Kill the School Boards

Days after I wrote about a plan to offer teachers in Idaho a bonus for giving up some of their contract rights I read a fascinating essay in The Atlantic about education reform in America. A snippet of the essay by Matt Miller is available to non-subscribers.

I wrote in the Boise Weekly that Idaho schools chief Tom Luna is the first education official to come up with this type of merit pay plan, i.e., that teachers who give up their tenure merit additional pay. I made that assertion in my column after consulting with several people who would know, including national teacher union officials.

But then I read that Matt Miller of the Center for American Progress, a self-described “progressive think tank” headed by former Clinton aide John D. Podesta, also advocates a form of this: “For example, federal aid could be offered to raise teachers’ salaries in poor schools, provided that states or districts take measures such as linking pay to performance and deferring or eliminating tenure.”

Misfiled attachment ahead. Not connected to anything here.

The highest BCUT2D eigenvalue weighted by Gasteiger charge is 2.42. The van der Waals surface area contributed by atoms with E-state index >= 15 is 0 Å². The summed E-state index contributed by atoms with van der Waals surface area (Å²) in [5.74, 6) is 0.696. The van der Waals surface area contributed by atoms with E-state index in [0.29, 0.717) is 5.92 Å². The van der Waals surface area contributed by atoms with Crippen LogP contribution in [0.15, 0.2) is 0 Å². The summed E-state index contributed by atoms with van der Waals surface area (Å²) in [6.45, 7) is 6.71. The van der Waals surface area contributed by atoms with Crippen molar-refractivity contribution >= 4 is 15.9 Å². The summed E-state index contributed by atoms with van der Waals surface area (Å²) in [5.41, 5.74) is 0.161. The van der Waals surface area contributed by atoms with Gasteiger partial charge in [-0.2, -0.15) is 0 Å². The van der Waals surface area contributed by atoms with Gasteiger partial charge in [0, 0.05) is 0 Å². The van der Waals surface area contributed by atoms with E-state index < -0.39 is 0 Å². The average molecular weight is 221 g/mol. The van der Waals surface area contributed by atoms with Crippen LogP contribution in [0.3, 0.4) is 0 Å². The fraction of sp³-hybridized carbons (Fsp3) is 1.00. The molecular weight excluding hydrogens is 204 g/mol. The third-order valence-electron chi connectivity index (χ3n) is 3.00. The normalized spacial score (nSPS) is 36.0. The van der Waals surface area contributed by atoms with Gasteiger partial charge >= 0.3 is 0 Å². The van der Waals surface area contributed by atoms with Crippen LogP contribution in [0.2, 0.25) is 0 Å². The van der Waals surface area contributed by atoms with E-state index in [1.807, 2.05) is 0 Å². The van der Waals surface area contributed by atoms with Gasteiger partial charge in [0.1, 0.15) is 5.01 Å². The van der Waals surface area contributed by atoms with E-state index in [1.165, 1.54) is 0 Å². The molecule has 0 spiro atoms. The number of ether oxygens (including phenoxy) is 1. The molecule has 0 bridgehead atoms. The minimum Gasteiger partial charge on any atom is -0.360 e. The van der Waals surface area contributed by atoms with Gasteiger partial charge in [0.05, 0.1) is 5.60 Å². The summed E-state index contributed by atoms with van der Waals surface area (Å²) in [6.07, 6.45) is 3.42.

That last phrase caught my eye… it sounds a lot like Luna’s plan for Idaho teachers. The essay contains many other recommendations that might not sit so well in Luna’s department, like getting rid of local school boards. In fact, the title of the article is First, Kill All the School Boards.

Miller argues that the lack of standardization in America’s education system is much to blame for holding our schools back on the international stage. The American tradition of “radical localism” for schools leaves us with no accurate measure of student achievement, stunted research on curriculum divided up into some 15,000 different districts, incompetent school boards, union dominance and inequitable school funding.

The solution: kill the school boards. Jack up federal spending on education. And implement serious national education standards.

And maybe, take away some of the clout of the teachers unions.

Talk of education standards has always made me nervous, especially when the process is political, as it has been in Idaho. And talk of “national standards” does not go over well in independent states like Idaho. But maybe Luna’s ideas on teacher pay have been fleshed out a bit more than I thought. I’d like to see a serious debate about it in the Legislature, but I’m note sure that’s going to happen.